After pretending that he is little responsible for the great work done on Southern Corrobboree Frog conservation, Dave then claimed that he hasn’t had much to do with the great impacts on Spotted Tree Frog conservation. The Spotted Tree Frog is now found predominantly in Victoria where Matt West is studying the species. Dave humbly suggested he was a sideshow when it comes to the Spotted Tree Frog, but he was on the front line when we saw the New South Wales population of the species disappear. Dave and his team managed to save one individual which was married (Dave’s word, not mine but I kept it because there’s something romantic about it) up with some individuals from the closest Victorian site. They successfully bred under Gerry Marantelli’s careful watch. Some of them were released in a few places where Spotted Tree Frogs were known historically and they did fairly well and even bred. Sadly, the cold, wet, La Niña years of 2010-2012 brought some higher rates in chytrid fungus and a fast decline in their number. A rethink resulted in some assisted colonisation. Dave then attempted a spoiler for Geoff’s talk next month – he told us about habitat refuges where chytrid doesn’t have the upper hand over the frogs. Warmer microclimate spots might keep chytrid at bay. Dave found a site with no other frog species and dataloggers were put in basking sites (Spotties love to lie in the sun!) to monitor temperatures. And there is good news – the frogs are breeding and the next generation wild-bred individuals are also breeding. It bodes well for the future with other sites lined up as potential release locations that have similar thermal patterns. Dave is cautiously optimistic though – chytrid will get there eventually and may wipe out the population at that point. The frogs might also be victims of their own success – they have spread downstream as far as an area with Booroolong frogs that have chytrid.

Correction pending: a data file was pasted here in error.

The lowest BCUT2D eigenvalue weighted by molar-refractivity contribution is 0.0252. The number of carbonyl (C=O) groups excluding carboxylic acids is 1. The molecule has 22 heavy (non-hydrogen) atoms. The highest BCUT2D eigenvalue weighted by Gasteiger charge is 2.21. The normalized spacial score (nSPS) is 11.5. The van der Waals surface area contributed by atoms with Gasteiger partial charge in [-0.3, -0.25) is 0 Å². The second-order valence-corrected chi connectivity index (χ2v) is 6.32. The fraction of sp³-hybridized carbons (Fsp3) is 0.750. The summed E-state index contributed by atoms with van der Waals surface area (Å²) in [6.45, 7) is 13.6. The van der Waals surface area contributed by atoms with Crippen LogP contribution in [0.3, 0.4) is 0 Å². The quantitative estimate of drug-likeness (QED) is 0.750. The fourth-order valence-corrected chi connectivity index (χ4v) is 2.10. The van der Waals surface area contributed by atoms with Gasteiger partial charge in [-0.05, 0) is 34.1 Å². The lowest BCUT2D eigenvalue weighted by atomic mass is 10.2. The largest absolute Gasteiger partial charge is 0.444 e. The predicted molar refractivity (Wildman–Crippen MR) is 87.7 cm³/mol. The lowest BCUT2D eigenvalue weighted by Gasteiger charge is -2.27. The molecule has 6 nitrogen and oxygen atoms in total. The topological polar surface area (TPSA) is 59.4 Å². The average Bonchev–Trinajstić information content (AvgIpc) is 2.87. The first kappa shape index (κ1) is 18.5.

The Booroolong Frog, is not immune to the challenges of chytrid – it has suffered massive range reductions. Booroolong Frogs are, like many other species, threatened by multiple factors such as invasive fish and habitat degradation. But of these, habitat degradation is actually possible to manipulate. The Booroolong Frog breeds in water-filled rock crevices. Fussy, I thought. Until Dave told us that actually, that’s ALL they need. The waterways that house the water-filled rock crevices in which the frogs breed are often grazed and trampled by stock which changes the habitat dramatically and reduces the number of shallow water-filled rock crevices for the Booroolongs. Invasive willow trees also cause problems but these are easily managed and Booroolong Frogs do an excellent job of recolonising streams once the problems are removed. Dave says that Booroolong work is very rewarding and working with the farmers to exact positive change is something he really enjoys.